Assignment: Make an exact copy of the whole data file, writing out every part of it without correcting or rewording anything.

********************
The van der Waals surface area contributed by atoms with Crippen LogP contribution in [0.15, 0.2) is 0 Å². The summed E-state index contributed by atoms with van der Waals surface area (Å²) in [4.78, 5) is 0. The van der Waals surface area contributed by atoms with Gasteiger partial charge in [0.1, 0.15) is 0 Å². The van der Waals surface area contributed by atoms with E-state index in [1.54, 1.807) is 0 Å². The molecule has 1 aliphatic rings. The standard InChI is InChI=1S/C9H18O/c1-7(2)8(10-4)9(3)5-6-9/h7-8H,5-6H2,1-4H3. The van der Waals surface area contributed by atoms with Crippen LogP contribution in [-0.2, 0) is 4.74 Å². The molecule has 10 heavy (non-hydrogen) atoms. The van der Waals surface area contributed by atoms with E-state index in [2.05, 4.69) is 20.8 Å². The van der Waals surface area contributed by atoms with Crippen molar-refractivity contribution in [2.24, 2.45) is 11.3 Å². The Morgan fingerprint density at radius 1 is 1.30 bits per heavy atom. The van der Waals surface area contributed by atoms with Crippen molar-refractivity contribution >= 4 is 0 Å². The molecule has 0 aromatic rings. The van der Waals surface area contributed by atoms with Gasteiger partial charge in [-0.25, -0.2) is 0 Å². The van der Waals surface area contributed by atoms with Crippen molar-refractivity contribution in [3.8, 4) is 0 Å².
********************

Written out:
The van der Waals surface area contributed by atoms with Crippen LogP contribution in [0.15, 0.2) is 0 Å². The summed E-state index contributed by atoms with van der Waals surface area (Å²) in [4.78, 5) is 0. The van der Waals surface area contributed by atoms with Gasteiger partial charge in [0.1, 0.15) is 0 Å². The van der Waals surface area contributed by atoms with E-state index in [1.54, 1.807) is 0 Å². The molecule has 1 aliphatic rings. The standard InChI is InChI=1S/C9H18O/c1-7(2)8(10-4)9(3)5-6-9/h7-8H,5-6H2,1-4H3. The van der Waals surface area contributed by atoms with Crippen LogP contribution in [-0.2, 0) is 4.74 Å². The molecule has 10 heavy (non-hydrogen) atoms. The van der Waals surface area contributed by atoms with E-state index in [2.05, 4.69) is 20.8 Å². The van der Waals surface area contributed by atoms with Crippen molar-refractivity contribution in [2.24, 2.45) is 11.3 Å². The Morgan fingerprint density at radius 1 is 1.30 bits per heavy atom. The van der Waals surface area contributed by atoms with Crippen molar-refractivity contribution >= 4 is 0 Å². The molecule has 0 aromatic rings. The van der Waals surface area contributed by atoms with Gasteiger partial charge in [-0.25, -0.2) is 0 Å². The van der Waals surface area contributed by atoms with Crippen molar-refractivity contribution in [3.8, 4) is 0 Å².